You are on page 1of 3

69 F.

3d 549
NOTICE: Although citation of unpublished opinions remains unfavored,
unpublished opinions may now be cited if the opinion has persuasive value on a
material issue, and a copy is attached to the citing document or, if cited in oral
argument, copies are furnished to the Court and all parties. See General Order of
November 29, 1993, suspending 10th Cir. Rule 36.3 until December 31, 1995, or
further order.

James A. WILLIS, Plaintiff-Appellant,

Sarah F. WILLIS, Plaintiff,
INVESTIGATION, Defendants-Appellees.
No. 95-3029.

United States Court of Appeals, Tenth Circuit.

July 6, 1995.


Before ANDERSON, BALDOCK, and BRORBY, Circuit Judges.2


Plaintiff James Willis, appearing pro se, appeals the district court's Fed.R.Civ.P.
12(b)(6) dismissal of his complaint as time-barred. We have jurisdiction
pursuant to 28 U.S.C. 1291 and affirm.

On September 8, 1994, Plaintiff, an inmate in the Federal Corrections

Institution in Oxford, Wisconsin, filed the instant action for damages pursuant
to Bivens v. Six Unknown Named Agents of Federal Bureau of Narcotics, 403
U.S. 388 (1971), arguing that Defendants violated his constitutional rights
when they attempted to execute an arrest warrant at his home on January 12,
1990 in Kansas City, Kansas. The district court sua sponte dismissed Plaintiff's

complaint for failure to file within the two-year statute of limitations under
Kansas law. See Kan. Stat. Ann. 60-513(a)(4) (providing a two-year limitations
period for bringing an action "for any injury to the rights of another"). This
appeal followed.

On appeal, Plaintiff contends his action was not time-barred because the
applicable statute of limitations is tolled as he is in prison for less than a life
term. See Kan. Stat. Ann. 60-515(a) (statute of limitations is tolled for a
prisoner serving "a term less than such person's natural life"). We review de
novo the district court's ruling on the applicability of the statute of limitations.
Wright v. Southwestern Bell Tel. Co., 925 F.2d 1288, 1290 (10th Cir.1991).

"[A] Bivens action, like an action brought pursuant to 42 U.S.C.1983, is subject

to the statute of limitations of the general personal injury statute in the state
where the action arose." Industrial Constructors Corp. v. Bureau of
Reclamation, 15 F.3d 963, 968 (10th Cir.1994) (citing Wilson v. Garcia, 471
U.S. 261 (1985)). Because Plaintiff's cause of action arose in Kansas, we apply
Kansas' two-year statute of limitations period for bringing an action for "an
injury to the rights of another." Kan. Stat. Ann. 60-513(a)(4); see also Johnson
v. Johnson County Com'n Bd., 925 F.2d 1299, 1301 (10th Cir.1991) (applying
60-513(a)(4) in a 1983 action). This two-year limitations period begins to run
"when the plaintiff knows or has reason to know of the existence and cause of
the injury which is the basis of his action." Industrial Constructors, 15 F.3d at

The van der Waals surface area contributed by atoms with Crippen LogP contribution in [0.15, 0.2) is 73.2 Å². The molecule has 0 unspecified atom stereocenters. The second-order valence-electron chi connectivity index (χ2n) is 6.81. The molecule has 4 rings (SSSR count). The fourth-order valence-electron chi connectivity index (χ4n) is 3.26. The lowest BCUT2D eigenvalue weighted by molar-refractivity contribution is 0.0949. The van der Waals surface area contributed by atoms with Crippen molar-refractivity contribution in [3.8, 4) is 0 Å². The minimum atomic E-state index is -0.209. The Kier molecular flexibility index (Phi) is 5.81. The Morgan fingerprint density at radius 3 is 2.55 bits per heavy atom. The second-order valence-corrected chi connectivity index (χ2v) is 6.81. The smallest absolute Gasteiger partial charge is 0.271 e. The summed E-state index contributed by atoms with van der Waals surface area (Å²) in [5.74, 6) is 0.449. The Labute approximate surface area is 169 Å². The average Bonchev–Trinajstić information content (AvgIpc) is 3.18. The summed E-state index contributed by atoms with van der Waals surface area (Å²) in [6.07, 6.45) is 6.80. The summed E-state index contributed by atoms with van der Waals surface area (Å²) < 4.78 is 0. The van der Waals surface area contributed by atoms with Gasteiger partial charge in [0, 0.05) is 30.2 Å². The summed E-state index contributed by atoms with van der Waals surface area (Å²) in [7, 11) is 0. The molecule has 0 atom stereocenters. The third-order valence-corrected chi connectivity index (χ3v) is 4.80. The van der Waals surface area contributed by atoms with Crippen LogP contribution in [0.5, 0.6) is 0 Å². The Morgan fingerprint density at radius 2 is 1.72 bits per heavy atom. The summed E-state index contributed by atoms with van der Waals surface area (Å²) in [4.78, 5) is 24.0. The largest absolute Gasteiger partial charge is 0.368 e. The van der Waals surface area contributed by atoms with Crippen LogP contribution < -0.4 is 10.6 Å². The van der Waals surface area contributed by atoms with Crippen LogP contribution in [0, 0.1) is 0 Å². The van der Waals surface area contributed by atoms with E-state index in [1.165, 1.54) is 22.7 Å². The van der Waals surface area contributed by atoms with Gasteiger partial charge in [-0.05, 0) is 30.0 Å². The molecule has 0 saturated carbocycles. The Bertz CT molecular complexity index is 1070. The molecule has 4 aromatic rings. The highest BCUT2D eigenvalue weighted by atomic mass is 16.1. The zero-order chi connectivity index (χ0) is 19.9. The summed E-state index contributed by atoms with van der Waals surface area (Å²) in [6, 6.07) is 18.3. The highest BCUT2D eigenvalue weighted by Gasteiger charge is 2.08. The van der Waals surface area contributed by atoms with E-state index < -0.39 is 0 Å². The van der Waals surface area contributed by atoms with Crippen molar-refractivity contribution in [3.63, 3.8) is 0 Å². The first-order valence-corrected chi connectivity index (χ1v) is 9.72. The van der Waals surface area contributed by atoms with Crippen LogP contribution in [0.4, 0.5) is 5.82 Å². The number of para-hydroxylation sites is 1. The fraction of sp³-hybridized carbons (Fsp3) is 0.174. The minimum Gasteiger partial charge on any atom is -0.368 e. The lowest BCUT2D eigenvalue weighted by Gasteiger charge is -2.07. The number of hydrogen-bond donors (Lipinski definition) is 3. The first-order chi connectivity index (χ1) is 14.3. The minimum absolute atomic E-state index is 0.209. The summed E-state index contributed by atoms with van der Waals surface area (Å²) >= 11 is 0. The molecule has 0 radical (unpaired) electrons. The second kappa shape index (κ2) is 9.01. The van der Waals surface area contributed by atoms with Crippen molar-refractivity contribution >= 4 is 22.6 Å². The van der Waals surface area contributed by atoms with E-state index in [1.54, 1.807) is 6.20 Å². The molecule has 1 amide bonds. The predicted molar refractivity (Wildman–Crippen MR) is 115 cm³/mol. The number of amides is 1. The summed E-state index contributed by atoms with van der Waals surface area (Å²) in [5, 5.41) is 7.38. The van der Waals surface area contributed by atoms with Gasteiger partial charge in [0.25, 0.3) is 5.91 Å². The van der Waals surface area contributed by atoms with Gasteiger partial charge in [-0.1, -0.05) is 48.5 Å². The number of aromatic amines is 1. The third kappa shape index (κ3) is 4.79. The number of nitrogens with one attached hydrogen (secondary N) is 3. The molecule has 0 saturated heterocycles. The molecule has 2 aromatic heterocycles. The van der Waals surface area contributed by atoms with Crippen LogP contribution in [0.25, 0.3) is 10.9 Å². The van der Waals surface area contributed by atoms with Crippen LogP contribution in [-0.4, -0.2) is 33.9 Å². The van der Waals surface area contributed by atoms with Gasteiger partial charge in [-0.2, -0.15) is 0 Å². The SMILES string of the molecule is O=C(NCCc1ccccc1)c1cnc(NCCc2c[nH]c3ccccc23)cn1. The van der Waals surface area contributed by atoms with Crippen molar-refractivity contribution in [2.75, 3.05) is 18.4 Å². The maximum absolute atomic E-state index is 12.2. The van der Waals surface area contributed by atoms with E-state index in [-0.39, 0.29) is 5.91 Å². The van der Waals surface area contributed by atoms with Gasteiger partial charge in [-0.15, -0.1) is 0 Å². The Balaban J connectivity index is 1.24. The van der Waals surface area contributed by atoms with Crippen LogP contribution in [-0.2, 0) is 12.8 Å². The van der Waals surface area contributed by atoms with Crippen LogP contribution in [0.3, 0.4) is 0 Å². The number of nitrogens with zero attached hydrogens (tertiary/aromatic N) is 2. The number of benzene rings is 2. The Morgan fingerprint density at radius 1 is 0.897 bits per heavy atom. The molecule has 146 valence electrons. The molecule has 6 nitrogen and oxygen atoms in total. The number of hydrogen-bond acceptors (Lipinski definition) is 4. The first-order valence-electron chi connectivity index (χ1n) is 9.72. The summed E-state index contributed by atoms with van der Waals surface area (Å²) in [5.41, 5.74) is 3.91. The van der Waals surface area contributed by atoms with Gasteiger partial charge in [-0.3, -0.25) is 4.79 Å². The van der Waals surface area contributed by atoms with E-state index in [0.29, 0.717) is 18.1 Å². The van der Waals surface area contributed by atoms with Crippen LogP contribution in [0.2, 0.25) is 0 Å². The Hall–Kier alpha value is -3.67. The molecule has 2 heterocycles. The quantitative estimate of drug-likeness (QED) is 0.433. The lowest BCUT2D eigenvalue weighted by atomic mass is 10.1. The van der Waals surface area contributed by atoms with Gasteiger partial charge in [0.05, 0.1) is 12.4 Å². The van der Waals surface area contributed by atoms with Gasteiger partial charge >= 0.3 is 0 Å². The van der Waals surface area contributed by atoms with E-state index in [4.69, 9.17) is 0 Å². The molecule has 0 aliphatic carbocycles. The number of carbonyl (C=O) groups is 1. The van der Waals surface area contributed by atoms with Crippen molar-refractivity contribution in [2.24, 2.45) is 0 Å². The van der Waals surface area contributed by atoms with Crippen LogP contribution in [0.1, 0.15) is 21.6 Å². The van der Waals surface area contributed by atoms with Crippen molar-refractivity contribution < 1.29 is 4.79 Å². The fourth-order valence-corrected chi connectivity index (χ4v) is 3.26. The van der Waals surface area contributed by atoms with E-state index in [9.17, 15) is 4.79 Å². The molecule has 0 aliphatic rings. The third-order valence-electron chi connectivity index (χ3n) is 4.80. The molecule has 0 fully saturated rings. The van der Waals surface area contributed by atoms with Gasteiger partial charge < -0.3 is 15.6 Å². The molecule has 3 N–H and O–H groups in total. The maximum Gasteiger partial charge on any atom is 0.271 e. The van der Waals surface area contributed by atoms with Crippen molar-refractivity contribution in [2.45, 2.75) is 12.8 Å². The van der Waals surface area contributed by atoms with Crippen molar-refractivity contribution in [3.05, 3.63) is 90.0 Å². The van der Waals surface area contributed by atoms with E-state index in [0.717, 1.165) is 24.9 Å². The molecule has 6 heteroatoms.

969. "Claims arising out of police actions toward a criminal suspect, such as
arrest, interrogation, or search and seizure, are presumed to have accrued when
the actions actually occur." Johnson, 925 F.2d at 1301.

In the instant case, Plaintiff's claims arising out of the alleged conduct of the
FBI agents accrued on January, 12, 1990. Plaintiff did not commence his suit
against Defendants until September 8, 1994, well outside the applicable twoyear statute of limitations period. Thus, Plaintiff's action is time-barred unless
he can demonstrate a basis for tolling the statute. See Aldrich v. McCulloch
Properties, 627 F.2d 1036, 1041 n. 4 (10th Cir.1980) (when clear from dates in
complaint that right to sue has extinguished, plaintiff has burden of
demonstrating a basis for tolling the statute).

Plaintiff contends the statute of limitations is tolled by Kan. Stat. Ann. 60515(a) which provides relief from the statute of limitations for a person
"imprisoned for a term less than such person's natural life" unless the inmate
"has access to the court for purposes of bringing an action." Plaintiff argues his
incarceration and limited understanding of legal issues constitutes a denial of
"access to the courts", and that the statute of limitations should therefore be

tolled. The district court concluded that these proferred reasons did not show "
[P]laintiff's access to the courts ha[d] ... been unduly limited by his
incarceration." We agree with the district court. Thus, we hold 60-515(a) did
not toll the two-year statute of limitations applicable to Plaintiff's claims.
Therefore, the district court did not err in dismissing Plaintiff's complaint as

This order and judgment is not binding precedent, except under the doctrines of
law of the case, res judicata, and collateral estoppel. The court generally
disfavors the citation of orders and judgments; nevertheless, an order and
judgment may be cited under the terms and conditions of the court's General
Order filed November 29, 1993. 151 F.R.D. 470

After examining the briefs and appellate record, this panel has determined
unanimously to honor the parties' request for a decision on the briefs without
oral argument. See Fed. R.App. P. 34(f); 10th Cir. R. 34.1.9. The case therefore
is ordered submitted without oral argument

We grant Plaintiff's motion to proceed on appeal in forma pauperis